Childcare fees have risen three times faster than wages since 2008 TUC analysis reveals

Fees up by 52%, compared to 17% increase in nominal wages. Families left with £4,700 annual shortfalls even after government support.

Working parents with children under five have seen nursery fees rise three times faster than their wages over the past decade, according to new TUC analysis published today (Monday).

The analysis shows that childcare costs have rocketed by 52% per week since 2008 for families with a full-time and a part-time working parent. Over the same period their wages have gone up by just 17%.

The situation is even worse for lone parents. Childcare costs for a single mum or dad working full time have risen seven times faster than earnings.

Fees in England are now on average:

  • £236 a week for a child under 2 in nursery, compared to £159 in 2008
  • £232 a week for a child over 2 in nursery, compared to £149 in 2008.

Over the past 10 years the growth in nursery fees for families with a full-time and a part-time working parent has outstripped wages the most in the West Midlands, followed by the South East and the North East.

Shortfall in support

The analysis shows that despite government support (including free nursery hours for some working families and the new tax-free childcare scheme) families are still being left with huge childcare bills. Looking at parents with a 3-year-old and a 1-year-old:

  • A family on average earnings (with a parent working full-time and a parent working part-time) has to stump up more than £4,700 a year to cover fees.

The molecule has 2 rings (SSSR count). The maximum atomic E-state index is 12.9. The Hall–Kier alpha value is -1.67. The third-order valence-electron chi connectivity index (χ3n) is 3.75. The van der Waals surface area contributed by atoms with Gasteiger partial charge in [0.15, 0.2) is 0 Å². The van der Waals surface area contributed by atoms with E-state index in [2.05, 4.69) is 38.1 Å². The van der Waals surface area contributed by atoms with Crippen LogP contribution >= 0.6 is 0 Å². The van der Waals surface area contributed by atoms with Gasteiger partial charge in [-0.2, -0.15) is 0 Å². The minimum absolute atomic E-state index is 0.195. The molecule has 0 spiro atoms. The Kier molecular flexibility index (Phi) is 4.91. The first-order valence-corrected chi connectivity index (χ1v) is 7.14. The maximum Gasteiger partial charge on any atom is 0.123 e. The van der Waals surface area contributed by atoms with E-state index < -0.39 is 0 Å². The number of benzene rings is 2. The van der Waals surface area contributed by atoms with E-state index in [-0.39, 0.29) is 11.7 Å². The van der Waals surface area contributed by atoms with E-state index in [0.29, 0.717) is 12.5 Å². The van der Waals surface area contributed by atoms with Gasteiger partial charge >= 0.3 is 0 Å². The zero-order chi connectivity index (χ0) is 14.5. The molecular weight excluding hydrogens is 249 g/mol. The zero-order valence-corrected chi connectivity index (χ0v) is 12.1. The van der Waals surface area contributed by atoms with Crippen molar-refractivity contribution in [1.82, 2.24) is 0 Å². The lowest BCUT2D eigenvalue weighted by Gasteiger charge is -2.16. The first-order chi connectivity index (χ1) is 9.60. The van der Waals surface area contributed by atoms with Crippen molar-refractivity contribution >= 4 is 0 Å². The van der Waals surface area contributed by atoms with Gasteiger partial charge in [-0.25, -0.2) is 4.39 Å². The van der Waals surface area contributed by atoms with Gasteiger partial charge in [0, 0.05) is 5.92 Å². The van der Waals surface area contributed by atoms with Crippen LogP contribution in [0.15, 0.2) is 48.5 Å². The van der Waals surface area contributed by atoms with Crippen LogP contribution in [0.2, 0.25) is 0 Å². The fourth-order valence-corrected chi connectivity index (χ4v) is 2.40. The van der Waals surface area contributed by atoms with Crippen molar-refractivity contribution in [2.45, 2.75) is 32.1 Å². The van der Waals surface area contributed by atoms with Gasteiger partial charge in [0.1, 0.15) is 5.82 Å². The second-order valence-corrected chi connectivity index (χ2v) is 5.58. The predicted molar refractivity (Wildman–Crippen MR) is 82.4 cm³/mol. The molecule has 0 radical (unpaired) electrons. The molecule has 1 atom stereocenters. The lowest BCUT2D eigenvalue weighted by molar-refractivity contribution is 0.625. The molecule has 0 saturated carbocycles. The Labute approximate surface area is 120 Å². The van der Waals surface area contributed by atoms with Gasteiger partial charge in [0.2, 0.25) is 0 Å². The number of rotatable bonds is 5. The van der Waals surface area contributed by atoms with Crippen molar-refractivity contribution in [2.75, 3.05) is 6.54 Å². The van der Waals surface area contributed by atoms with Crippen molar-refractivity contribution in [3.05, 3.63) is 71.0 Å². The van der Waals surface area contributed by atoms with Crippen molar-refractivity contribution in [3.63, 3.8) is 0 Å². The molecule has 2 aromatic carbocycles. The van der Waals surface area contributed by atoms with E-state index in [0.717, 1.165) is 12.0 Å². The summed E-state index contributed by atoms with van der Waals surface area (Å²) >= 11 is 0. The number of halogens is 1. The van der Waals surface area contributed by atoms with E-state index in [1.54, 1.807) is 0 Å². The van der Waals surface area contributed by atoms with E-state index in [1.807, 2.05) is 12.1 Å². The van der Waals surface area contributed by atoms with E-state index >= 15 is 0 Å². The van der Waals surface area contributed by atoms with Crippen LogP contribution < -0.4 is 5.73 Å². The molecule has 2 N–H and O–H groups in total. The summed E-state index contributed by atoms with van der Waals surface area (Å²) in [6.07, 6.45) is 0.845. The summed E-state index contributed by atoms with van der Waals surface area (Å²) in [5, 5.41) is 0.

• A low-income working family (with a parent working full-time and a parent working part-time) needs to find nearly £2,000 a year.
  • A single parent on average earnings (working full-time) pays just over £6,000.
  • A single parent on average earnings (working part-time) has to fork out £1,900.


To address this increasing pressure on working families, the TUC would like to see:

  • Subsidised, affordable childcare from as soon as maternity leave finishes. This would enable parents to continue working and mean mums don’t continue to have to make that choice between having a family and a career. There is currently a real gap in childcare support for one-year-olds until government assistance kicks in at age 2 or 3.
  • More government funding for local authorities to provide nurseries and childcare.
  • A greater role for employers in funding childcare. Either through direct subsidy to employees or the provision of on-site childcare facilities.
  • Increase the childcare support provided by tax credits and Universal Credit. Including by reversing cuts to the UC work allowance, scrapping the unfair ‘two child’ policy lifting the cap on benefit uprating.


Part of a longer press release at

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